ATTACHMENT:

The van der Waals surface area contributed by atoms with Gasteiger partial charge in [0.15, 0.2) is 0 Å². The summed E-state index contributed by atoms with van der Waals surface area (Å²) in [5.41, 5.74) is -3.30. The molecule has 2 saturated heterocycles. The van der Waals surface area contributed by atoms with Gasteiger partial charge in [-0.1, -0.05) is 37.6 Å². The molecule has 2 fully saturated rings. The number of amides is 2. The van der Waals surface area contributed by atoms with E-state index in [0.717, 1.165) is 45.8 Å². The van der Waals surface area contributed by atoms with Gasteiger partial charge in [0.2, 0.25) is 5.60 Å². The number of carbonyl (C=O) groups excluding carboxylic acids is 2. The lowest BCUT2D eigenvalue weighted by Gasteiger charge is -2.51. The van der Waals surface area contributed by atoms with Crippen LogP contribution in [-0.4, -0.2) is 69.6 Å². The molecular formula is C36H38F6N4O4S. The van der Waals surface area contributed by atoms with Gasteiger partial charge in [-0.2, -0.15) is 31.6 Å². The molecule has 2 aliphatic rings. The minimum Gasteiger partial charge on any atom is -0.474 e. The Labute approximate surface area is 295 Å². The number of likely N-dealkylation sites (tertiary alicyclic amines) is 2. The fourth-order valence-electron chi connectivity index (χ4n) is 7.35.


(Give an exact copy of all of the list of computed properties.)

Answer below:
The van der Waals surface area contributed by atoms with Gasteiger partial charge in [0.15, 0.2) is 0 Å². The summed E-state index contributed by atoms with van der Waals surface area (Å²) in [5.41, 5.74) is -3.30. The molecule has 2 saturated heterocycles. The van der Waals surface area contributed by atoms with Gasteiger partial charge in [-0.1, -0.05) is 37.6 Å². The molecule has 2 fully saturated rings. The number of amides is 2. The van der Waals surface area contributed by atoms with E-state index in [0.717, 1.165) is 45.8 Å². The van der Waals surface area contributed by atoms with Gasteiger partial charge in [0.2, 0.25) is 5.60 Å². The number of carbonyl (C=O) groups excluding carboxylic acids is 2. The lowest BCUT2D eigenvalue weighted by Gasteiger charge is -2.51. The van der Waals surface area contributed by atoms with Crippen LogP contribution in [-0.4, -0.2) is 69.6 Å². The molecular formula is C36H38F6N4O4S. The van der Waals surface area contributed by atoms with Gasteiger partial charge in [-0.2, -0.15) is 31.6 Å². The molecule has 2 aliphatic rings. The minimum Gasteiger partial charge on any atom is -0.474 e. The Labute approximate surface area is 295 Å². The number of likely N-dealkylation sites (tertiary alicyclic amines) is 2. The fourth-order valence-electron chi connectivity index (χ4n) is 7.35.